Date of Defense


Date of Graduation



Biological Sciences

First Advisor

Wendy Beane

Second Advisor

John Jellies

Third Advisor

Alanna Van Huizen


Reactive oxygen species (ROS) have been found to be an essential component in the initiation of regeneration in many species, including the planarian flatworm Schmidtea mediterranea. Previous data has shown that a 200 μT weak magnetic field (WMF) inhibits regenerative outgrowth in planarians by blocking the accumulation of ROS through a process believed to affect the recombination rate of radical pairs. I hypothesize that different field strengths of WMFs will affect ROS levels in different ways (which would be consistent with WMFs changing radical recombination rates). Experiments consisted of analyzing a range of WMF strengths (from 0 μT-900 μT) and quantifying both blastema (new tissue) size and ROS accumulation levels. A time course of ROS accumulation at the blastema over a 72-hour period during normal regeneration was established. The use of RNA interference (RNAi) to superoxide dismutase (SOD), an enzyme known to reduce ROS levels, was used to rescue the 200 μT WMFmediated loss of ROS accumulation, as proof of principle. These data showed that different WMF strengths modulated ROS levels and subsequent blastema formation in a sinusoidal pattern, consistent with our model of affecting radical pair recombination.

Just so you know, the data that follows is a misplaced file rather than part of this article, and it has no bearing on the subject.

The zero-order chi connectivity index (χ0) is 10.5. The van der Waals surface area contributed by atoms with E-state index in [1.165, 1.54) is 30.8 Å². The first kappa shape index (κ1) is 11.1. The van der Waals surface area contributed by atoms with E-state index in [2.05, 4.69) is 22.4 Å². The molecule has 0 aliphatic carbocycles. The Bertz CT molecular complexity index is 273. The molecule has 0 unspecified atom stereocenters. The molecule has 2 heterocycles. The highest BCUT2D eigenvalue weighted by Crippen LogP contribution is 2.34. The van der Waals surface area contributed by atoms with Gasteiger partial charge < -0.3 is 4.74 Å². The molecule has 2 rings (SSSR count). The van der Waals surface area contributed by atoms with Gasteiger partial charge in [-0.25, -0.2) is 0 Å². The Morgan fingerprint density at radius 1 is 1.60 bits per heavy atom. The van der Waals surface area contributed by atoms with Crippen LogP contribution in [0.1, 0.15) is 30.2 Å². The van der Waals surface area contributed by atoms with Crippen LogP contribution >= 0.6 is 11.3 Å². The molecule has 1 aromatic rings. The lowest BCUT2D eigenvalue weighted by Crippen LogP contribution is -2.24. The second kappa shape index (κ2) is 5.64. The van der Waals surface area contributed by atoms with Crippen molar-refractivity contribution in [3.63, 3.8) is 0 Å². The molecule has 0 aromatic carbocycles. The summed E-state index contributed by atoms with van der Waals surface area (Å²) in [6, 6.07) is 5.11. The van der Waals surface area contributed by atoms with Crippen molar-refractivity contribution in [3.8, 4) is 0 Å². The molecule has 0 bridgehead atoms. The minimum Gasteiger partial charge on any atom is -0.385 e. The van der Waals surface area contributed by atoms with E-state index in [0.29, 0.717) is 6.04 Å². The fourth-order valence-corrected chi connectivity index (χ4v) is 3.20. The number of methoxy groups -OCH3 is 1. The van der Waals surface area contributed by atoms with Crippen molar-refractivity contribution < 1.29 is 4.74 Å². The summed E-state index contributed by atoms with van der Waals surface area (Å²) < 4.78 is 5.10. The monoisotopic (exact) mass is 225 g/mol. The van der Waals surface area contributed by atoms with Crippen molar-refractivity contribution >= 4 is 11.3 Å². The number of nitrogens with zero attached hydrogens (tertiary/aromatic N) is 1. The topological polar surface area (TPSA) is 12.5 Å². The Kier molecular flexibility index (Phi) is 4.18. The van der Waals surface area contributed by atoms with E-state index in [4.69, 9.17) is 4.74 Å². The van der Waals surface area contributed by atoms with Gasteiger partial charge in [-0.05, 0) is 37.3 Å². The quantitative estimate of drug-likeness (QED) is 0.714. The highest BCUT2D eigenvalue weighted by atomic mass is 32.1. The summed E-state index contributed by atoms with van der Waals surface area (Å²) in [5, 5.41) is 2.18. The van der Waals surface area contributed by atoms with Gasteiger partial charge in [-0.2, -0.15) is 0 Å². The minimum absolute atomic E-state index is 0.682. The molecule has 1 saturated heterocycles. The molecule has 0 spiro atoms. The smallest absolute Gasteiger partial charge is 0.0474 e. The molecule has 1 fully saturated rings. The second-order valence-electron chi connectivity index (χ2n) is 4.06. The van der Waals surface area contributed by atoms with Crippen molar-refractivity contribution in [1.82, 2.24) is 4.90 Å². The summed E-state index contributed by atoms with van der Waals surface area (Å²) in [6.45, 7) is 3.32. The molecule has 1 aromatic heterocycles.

Access Setting

Honors Thesis-Restricted